WE’RE HEARING that a refinance now sometimes comes with your choice of dinner meats.
This is not a case of “do you want fries with that?” but apparently is a case of one national association being proactive when they inconvenience a customer. Good public relations are always part of maintaining the reputation of a business. Hiring more loan processors would also be a good idea. (I’m not going to say which big bank this was, but they were famous in the 1800s for their stagecoaches.)
My physical therapist volunteered this story to me about her refinance when I mentioned to her I was writing a column about the mortgage industry. She recently completed a refinance of her FHA mortgage. She complained of excessive delays in the processing of her loan along with some other typical stories of documentation getting lost, no one returning calls or emails and multiple persons working on her file and not being familiar with it.
For whatever reason, her refi loan took six months to close. Then she described a few more details which I found interesting. The lender sent a representative to her business one night with loan documents for her and her husband to sign. She said the lender’s representative came to the meeting in “torn jeans and a ratty University of Michigan sweatshirt.” My friend also said she felt that this person appeared “a little sketchy.” Nevertheless the loan documents were signed and she said she was glad it was over.
About two weeks after closing my physical therapist received a coupon in the mail from her lender along with an apology letter for the delays in closing the loan. The coupon entitled her to select some frozen meats from a company which delivered the food right to her door. She said she went with the chicken shish kabobs. I thought this was a little bizarre but at least one big company is trying to make up for excessive delays and a customer’s bad experience.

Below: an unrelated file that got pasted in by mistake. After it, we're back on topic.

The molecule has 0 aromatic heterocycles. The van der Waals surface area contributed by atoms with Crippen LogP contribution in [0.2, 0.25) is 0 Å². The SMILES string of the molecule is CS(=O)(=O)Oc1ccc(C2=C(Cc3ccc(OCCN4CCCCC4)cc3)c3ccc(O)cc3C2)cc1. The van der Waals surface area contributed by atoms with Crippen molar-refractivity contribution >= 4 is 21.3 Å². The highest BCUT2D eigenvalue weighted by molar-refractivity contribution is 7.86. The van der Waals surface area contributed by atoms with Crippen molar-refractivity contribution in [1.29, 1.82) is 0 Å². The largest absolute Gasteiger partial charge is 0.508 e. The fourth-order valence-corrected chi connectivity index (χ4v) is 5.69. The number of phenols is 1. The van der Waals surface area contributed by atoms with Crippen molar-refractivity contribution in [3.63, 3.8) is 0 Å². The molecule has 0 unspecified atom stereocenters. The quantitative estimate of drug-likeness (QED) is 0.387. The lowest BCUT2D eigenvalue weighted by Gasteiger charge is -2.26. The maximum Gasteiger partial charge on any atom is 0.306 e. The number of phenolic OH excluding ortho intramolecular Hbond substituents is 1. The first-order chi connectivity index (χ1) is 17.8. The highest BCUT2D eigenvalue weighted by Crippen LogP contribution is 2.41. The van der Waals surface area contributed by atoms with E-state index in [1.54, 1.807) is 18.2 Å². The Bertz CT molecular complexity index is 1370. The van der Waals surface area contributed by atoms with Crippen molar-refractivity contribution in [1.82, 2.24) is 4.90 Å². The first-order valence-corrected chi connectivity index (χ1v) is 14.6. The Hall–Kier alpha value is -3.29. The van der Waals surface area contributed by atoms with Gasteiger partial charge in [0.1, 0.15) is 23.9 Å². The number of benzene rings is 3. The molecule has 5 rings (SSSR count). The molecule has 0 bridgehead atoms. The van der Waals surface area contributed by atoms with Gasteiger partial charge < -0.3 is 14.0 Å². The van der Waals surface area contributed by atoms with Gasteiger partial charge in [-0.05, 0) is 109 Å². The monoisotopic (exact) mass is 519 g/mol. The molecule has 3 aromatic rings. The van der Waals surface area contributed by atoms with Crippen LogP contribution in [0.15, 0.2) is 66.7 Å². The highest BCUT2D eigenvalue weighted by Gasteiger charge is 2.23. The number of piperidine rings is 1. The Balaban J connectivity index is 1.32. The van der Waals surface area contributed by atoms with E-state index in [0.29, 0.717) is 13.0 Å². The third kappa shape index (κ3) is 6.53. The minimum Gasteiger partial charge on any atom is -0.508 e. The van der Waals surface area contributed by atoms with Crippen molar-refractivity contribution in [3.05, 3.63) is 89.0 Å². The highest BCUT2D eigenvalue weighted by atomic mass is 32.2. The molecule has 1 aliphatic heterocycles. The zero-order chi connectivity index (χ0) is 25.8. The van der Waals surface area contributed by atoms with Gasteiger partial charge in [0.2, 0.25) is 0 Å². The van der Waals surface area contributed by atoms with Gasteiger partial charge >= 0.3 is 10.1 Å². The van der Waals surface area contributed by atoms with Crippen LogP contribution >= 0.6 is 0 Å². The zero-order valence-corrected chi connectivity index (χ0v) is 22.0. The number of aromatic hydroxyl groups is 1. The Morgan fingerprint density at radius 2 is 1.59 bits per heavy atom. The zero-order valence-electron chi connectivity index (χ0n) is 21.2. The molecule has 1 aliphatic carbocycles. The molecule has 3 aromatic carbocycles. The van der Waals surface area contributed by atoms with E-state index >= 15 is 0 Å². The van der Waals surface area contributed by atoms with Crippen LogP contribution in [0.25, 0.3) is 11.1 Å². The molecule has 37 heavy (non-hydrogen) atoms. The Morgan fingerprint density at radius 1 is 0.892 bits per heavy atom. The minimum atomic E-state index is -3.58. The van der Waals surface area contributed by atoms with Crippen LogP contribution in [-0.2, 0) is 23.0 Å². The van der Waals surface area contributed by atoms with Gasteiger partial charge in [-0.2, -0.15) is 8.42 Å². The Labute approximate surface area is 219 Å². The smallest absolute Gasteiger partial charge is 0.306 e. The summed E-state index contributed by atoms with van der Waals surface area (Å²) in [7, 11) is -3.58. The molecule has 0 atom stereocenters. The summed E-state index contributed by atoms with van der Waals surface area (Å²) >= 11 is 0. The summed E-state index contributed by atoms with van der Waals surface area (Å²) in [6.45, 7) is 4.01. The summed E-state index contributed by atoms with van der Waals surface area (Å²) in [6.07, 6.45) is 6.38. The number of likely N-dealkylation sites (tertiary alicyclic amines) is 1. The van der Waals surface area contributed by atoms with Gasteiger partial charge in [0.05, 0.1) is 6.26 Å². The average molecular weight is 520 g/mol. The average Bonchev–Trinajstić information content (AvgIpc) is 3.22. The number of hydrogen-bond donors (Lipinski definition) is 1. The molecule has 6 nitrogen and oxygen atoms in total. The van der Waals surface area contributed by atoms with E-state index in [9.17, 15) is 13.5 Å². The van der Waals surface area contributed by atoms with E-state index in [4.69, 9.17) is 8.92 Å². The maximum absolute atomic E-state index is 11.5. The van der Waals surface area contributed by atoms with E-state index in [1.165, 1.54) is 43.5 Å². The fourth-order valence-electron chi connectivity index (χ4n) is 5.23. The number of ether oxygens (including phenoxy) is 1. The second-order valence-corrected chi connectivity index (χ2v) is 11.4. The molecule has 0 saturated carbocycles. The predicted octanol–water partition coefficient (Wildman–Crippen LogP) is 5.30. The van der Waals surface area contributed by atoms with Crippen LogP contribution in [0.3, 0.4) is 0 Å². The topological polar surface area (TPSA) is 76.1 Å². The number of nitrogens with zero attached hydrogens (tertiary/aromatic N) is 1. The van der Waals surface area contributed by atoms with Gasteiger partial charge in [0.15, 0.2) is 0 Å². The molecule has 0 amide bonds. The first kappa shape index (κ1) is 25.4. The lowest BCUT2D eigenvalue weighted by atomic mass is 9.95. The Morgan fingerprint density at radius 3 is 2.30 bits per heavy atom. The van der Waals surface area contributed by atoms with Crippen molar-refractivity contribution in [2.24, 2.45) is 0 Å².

I recently was representing a seller on the sale of a residential home that was part of an estate. Both the lender and title company inconvenienced me a lot and caused a lot of delays asking for documents that were supplied to them multiple times. I am not holding my breath waiting for an apology but this particular sale bears mentioning. Not because of what I heard but because of what I actually saw.
When you are selling a home out of an estate you need to have it appraised as of the date of the deceased person’s death so you can document fair market value for income tax purposes. My client found and used a licensed appraiser near where the home was located to do this. He also found a buyer on his own which happened to be one of the next-door neighbor’s grown children.
My client’s appraisal came in at $180,000. When he told me the buyer was willing to pay $200,000 and I was preparing the contract of sale I told him the deal would probably collapse because the lenders’ appraisal would not come in over 10% higher than his appraisal. After all it is 2013 not 1999 right? Well the lender’s appraisal came in at $200,000 and the deal closed. My client was real happy.
For my own curiosity when reviewing the closing documents I checked out the buyer’s interest rate and closing costs. I saw on the HUD that the buyer was paying over two points and felt the interest rate was really high. More interesting was the charge for the appraisal. How does $630 sound? To me it sounds high just like the interest rate and the appraised value.
Based in Chelsea, Mich., John McDermott is a real estate and elder care attorney who represents both consumers and businesses. He can be emailed at firstname.lastname@example.org.